I was just shown this article by a friend which brings up lots of interesting points:
The article is about how certain talent show programmes a large number of failed artists as it does successful ones. For example until I read this article I would never have remembered that Steve Brookstein was the first winner of X-Factor. The name doesn't even ring a bell to me. He clearly had only his five minutes of fame and then the lime light has gone out. I have noticed this many times before with these kinds of programmes.
Obviously not all acts that are successful suffer this fate. Will Young is a prime example mentioned in the article. I personally don't watch these shows any more, I find it to be simply boring now, dull and repetitive. X-factor has been going for years now and after a while they all merge into one. Big Brother was suffering this very fate and at least had the decency to try and have a noble death before it became too milked. I really enjoyed the first three or so series of Big Brother. Now however I could only tell you a couple of the winners and even with that only a few more of the other contestants featured.
What really surprises me is how each year for X-Factor so many people with genuine talent do still appear. I would have thought if you had not been discovered on the first two or three sagas then why are you entering now? I know the age cap is part to do with this but even so.
Britain’s Got Talent had an interesting turn out this year when Susan Boyle had a nervous breakdown and the entire house the contestants were kept in is reported to have descended into chaos. Personally I think this was media hype and things probably were not so bad.
On a slight side note do you remember the media making a big deal out of Jedward looking at porn whilst in the hotel place? They made it out that Jedward were cracking under the pressure and going mental. This is absurd, they are teenage (I think? Slightly older now?) boys. Of course they are going to look at porn; it does not mean that they have gone off the rails.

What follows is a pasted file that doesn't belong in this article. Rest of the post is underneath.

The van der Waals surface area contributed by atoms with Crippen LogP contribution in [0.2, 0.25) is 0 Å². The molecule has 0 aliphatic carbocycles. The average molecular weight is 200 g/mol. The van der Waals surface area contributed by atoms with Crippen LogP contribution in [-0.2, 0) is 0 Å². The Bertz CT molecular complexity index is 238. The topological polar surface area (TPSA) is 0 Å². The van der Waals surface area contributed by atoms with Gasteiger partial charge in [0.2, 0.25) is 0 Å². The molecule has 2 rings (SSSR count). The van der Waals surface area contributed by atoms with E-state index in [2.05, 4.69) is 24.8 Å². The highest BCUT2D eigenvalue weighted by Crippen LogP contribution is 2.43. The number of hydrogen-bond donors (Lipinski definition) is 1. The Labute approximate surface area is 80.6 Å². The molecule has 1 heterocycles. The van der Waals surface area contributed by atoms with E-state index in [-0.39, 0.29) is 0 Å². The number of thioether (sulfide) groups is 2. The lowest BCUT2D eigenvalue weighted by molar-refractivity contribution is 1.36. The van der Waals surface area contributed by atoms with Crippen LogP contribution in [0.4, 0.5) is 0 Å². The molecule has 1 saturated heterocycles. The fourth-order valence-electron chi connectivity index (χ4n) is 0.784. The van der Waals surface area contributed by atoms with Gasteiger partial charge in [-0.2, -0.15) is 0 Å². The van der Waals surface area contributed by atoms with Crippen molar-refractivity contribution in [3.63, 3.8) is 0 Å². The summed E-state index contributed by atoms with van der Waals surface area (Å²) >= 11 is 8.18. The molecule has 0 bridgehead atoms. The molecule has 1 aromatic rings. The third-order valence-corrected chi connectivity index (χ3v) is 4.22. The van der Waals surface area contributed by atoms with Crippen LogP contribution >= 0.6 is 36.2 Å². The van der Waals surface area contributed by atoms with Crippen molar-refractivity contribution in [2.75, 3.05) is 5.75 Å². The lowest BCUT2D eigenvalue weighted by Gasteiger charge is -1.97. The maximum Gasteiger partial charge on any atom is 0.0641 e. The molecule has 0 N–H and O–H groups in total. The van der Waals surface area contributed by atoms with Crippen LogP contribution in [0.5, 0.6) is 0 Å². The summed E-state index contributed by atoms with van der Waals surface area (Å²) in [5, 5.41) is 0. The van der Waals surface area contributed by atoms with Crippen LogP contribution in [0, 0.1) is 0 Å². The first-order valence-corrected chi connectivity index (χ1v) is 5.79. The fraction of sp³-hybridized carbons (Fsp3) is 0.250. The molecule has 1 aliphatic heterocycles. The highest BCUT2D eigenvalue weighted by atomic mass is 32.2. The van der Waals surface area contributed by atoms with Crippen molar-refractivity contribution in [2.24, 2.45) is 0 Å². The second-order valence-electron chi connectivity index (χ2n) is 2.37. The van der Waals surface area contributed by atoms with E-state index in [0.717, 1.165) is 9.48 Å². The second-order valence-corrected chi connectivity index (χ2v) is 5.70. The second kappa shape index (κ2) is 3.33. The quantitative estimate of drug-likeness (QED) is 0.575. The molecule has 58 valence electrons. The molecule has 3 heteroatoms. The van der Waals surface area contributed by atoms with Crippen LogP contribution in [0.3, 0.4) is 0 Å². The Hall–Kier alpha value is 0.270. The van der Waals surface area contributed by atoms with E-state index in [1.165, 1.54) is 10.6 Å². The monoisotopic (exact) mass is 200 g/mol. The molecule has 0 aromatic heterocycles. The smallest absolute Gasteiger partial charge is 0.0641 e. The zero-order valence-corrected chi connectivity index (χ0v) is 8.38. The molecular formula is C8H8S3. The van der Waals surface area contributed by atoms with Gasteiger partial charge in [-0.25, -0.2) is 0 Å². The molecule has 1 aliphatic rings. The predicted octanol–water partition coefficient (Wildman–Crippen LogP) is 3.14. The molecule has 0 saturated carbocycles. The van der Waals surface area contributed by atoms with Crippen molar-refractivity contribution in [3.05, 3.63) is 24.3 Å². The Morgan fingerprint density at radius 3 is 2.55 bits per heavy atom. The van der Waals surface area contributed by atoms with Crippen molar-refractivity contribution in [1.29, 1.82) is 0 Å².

Anyway, back on track, the public love these programmes and they clearly generate a huge income but is it actually worth sending people into meltdown with pressure? For me it is not so much the fact that contestants are becoming famous and then losing it which is the problem. Artists in music and television suffer this fate all the time. For me the problem is the sudden transition. You get average Joe or average Jane standing in the queue with a number associated with them one moment then the next they are living the celebrity life. That has to mess people up; with most artists in the music profession the change is gradual, or at least more gradual than literal overnight changes in the public opinion towards you.
There is then the problem when it doesn’t stick that you then have the sudden shock of going back to normal again. To go from no-one recognising you to absolutely everyone recognising you, back to no-one recognising you has got to generate income for counsellors. I know I’d be messed up if that happened.
But naturally the psychosocial well being of the contestants doesn't really matter as the amount of money created by these shows more than makes up for it. (Note sarcasm.)